When contacted by pregnant women, the Zika virus results in birth defects. Other symptoms include:
- muscle pain
- Itching throughout the body
Malaria is characterized by:
- Abdominal pain
- Nausea and vomiting
For the first few days after contracting Yellow fever, you will not exhibit any symptoms. Then, you will experience the acute phase that is characterized by typical symptoms like:
- Nausea and vomiting
- Red eyes, face, and tongue
- Muscle aches
If you are unlucky enough to enter the fatal toxic phase, you might undergo:
- Liver and kidney failure
- Slowing of the heart rate
- Brain dysfunction
West Nile Virus
The most common mosquito-borne disease in the United States, most individuals that are bitten, do not exhibit any symptoms. For the ones that do, they will either exhibit:
- A fever with other non-lethal symptoms that can easily be recovered from
- Encephalitis or meningitis that takes longer to recover from and might result in permanent injury to the nervous system or, in more severe cases, death.
Symptoms for Chikungunya are similar to those of Dengue, with the exception of debilitating joint pain that might last throughout the entirety of your life.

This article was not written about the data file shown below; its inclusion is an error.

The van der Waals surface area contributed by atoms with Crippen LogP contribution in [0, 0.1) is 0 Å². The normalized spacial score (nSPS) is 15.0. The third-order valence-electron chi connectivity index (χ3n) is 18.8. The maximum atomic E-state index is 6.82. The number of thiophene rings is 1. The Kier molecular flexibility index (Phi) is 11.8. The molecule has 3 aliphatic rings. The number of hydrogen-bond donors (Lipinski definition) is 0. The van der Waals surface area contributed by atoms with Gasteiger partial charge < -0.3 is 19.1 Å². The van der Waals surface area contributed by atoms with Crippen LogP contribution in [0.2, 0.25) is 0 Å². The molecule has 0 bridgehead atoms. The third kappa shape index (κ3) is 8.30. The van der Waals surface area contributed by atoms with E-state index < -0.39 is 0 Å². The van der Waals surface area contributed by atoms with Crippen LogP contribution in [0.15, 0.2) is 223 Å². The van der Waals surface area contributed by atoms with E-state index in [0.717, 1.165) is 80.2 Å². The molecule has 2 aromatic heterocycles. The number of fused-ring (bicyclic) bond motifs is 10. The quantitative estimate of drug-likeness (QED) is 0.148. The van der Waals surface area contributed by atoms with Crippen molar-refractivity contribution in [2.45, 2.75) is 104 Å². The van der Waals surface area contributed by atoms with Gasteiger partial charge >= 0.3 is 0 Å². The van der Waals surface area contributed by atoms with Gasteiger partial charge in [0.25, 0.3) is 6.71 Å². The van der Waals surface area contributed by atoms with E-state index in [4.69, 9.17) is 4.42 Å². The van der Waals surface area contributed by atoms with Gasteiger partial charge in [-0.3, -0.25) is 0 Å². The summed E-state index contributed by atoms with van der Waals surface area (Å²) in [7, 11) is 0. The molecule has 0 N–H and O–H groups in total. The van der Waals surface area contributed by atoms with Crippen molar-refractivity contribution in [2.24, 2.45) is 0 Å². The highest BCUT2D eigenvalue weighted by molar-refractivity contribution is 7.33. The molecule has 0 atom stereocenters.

What to Treat a Mosquito Bite for the Itch
If you want to rid your body of the persistent itching caused by a mosquito bite, you should consider investing in one or more of the following products:
- Calamine lotion. Caladryl’s Clear Calamine Lotion works to relieve itchiness by creating a cooling sensation as it evaporates from your skin. It can be used to treat other bug bites and minor cuts as well.
- Hydrocortisone cream. Cortizone-10’s Lotion contains 1% hydrocortisone that works to reduce inflammation around your bite.
- A cool compress. Applying a cool compress on a red, inflamed bite reduces swelling and numbs the area slightly to reduce itching. Do so several times a day for optimum relief.
- An oral antihistamine. These block the effects of histamine and are available in the form of pills and gels such as Benadryl, Chlor-Trimeton, etc.
Where Is a Mosquito Likely to Bite You?
Mosquitoes bite exposed areas of skin. Mosquito bites frequently occur on the:
- Back of the neck
- Behind the knees
Why Are Mosquitoes Circling Above My Scalp?
Even though mosquitoes will never bite you on the scalp as it is not exposed skin, they might still hover above your head. Here are a few reasons why:
- A mosquito wants to bite you. Mosquitoes have sensors on their antennae that can detect changes in the levels of carbon dioxide. When you exhale and expel carbon dioxide from your body as you undergo respiration, you are unknowingly broadcasting your presence as a potential food source to a mosquito, and they will be attracted to you!